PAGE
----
October 27, 2020

Editor's Page

En route: Rail decisions by Florida governors

Mark R. Howard | 11/26/2014

Both Jeb Bush (in 2003) and Rick Scott (in 2011) killed plans for a high-speed train between Tampa and Orlando (and ultimately to Miami). Both of them took heat from liberal and conservative interests for blocking a project that would have brought buckets of federal money, lots of work for engineering and construction firms and plenty of construction jobs.

Events are making the governors’ decisions look not just courageous but visionary. Consider California. There, plans for a bullet train between Los Angeles and San Jose reflect the kind of, well, train wreck that I believe would have characterized construction of a high-speed line in Florida.

The California train’s price tag now stands at $68 billion, and if the train is ever completed, the bill will no doubt rise to several multiples of that. Funding is unclear, with private participation problematic at best, legally impossible at worst. Acquiring necessary rights of way will drag on for years. The train, for several reasons, will be unable to deliver either its promised speed or service from downtown to downtown. Ridership projections are hallucinatory.Public support is waning — as it did here in Florida, where voters put the train into the state Constitution in 2000 then voted to remove it in 2004.

My guess is that the California train will never get built, either because the project will collapse financially or because voters there in the Referendum State decide they’ve had enough and kill it. If it is built, it will take so long that California’s 76-yearold Gov. Jerry Brown, who’s made the train a pet project, almost certainly won’t live long enough to ride it.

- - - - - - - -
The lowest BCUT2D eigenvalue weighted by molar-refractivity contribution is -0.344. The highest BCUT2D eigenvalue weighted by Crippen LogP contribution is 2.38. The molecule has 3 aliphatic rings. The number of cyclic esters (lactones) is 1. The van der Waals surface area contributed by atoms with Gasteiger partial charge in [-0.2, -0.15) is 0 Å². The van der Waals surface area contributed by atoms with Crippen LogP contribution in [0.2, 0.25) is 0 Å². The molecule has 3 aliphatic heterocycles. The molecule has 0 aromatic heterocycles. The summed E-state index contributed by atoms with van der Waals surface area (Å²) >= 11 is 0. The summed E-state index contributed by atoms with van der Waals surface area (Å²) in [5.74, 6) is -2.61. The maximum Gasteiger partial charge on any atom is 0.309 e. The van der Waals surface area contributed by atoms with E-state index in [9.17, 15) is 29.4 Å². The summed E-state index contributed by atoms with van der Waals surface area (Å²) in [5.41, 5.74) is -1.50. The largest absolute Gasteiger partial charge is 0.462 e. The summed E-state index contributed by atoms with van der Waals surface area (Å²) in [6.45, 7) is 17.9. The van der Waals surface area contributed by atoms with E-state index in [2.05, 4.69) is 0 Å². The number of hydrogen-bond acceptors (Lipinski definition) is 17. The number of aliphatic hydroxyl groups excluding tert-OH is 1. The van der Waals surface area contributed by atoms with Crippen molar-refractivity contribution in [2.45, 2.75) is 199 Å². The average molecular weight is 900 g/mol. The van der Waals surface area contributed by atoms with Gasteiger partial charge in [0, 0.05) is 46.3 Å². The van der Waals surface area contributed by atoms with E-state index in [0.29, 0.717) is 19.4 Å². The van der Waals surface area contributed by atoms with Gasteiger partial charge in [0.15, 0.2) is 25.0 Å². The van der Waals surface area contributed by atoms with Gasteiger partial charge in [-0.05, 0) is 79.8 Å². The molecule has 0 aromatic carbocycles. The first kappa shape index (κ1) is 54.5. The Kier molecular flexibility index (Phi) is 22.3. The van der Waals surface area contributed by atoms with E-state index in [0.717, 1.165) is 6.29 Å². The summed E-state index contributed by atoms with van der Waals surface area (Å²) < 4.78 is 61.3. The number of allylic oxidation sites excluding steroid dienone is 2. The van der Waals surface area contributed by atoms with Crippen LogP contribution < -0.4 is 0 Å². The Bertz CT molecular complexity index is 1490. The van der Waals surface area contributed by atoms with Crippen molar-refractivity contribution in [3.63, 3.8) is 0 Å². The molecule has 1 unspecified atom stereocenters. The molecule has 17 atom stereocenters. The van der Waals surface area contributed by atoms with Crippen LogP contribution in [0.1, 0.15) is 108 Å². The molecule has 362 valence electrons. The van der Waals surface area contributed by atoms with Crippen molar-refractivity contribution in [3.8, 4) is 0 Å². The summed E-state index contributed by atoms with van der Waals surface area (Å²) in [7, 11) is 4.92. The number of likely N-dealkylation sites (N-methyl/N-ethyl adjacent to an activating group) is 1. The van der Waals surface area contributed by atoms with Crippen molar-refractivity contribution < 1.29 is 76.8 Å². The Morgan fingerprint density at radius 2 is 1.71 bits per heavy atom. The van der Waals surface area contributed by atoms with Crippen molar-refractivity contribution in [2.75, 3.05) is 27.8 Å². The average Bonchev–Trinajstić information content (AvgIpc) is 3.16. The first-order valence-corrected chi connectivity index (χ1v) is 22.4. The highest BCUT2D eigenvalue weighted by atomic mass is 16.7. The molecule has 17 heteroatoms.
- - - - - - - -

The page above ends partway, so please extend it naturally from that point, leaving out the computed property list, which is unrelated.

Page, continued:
Gov. Scott, meanwhile, will very likely get to ride a fast passenger train — modern, privately financed and operated — between Miami and Orlando before he completes his second term in 2018.

The All Aboard Florida project that Florida East Coast Industries announced two years ago already has moved well past the conceptual stage. Construction is under way on the train’s Fort Lauderdale station. In Miami, the design proposal for the train station and adjacent commercial and residential development is well into the city’s review process. In West Palm, work is under way at the two-acre parcel that will house the train station and surrounding development.

Within a month, All Aboard Florida will likely receive approval from the U.S. Department of Transportation to sell $1.75 billion in what are known as “private activity bonds” that will help finance the project, which includes double-tracking some existing sections of the Florida East Coast Railway and building a rail line from the existing tracks west to the fourth station at the Orlando airport.

The use of private activity bonds — locally issued, taxexempt bonds used to encourage infrastructure development — is both appropriate and strategic. The bonds will be sold to private individuals and institutional investors and come with no taxpayer guarantees: All Aboard Florida is completely responsible for repaying the investors.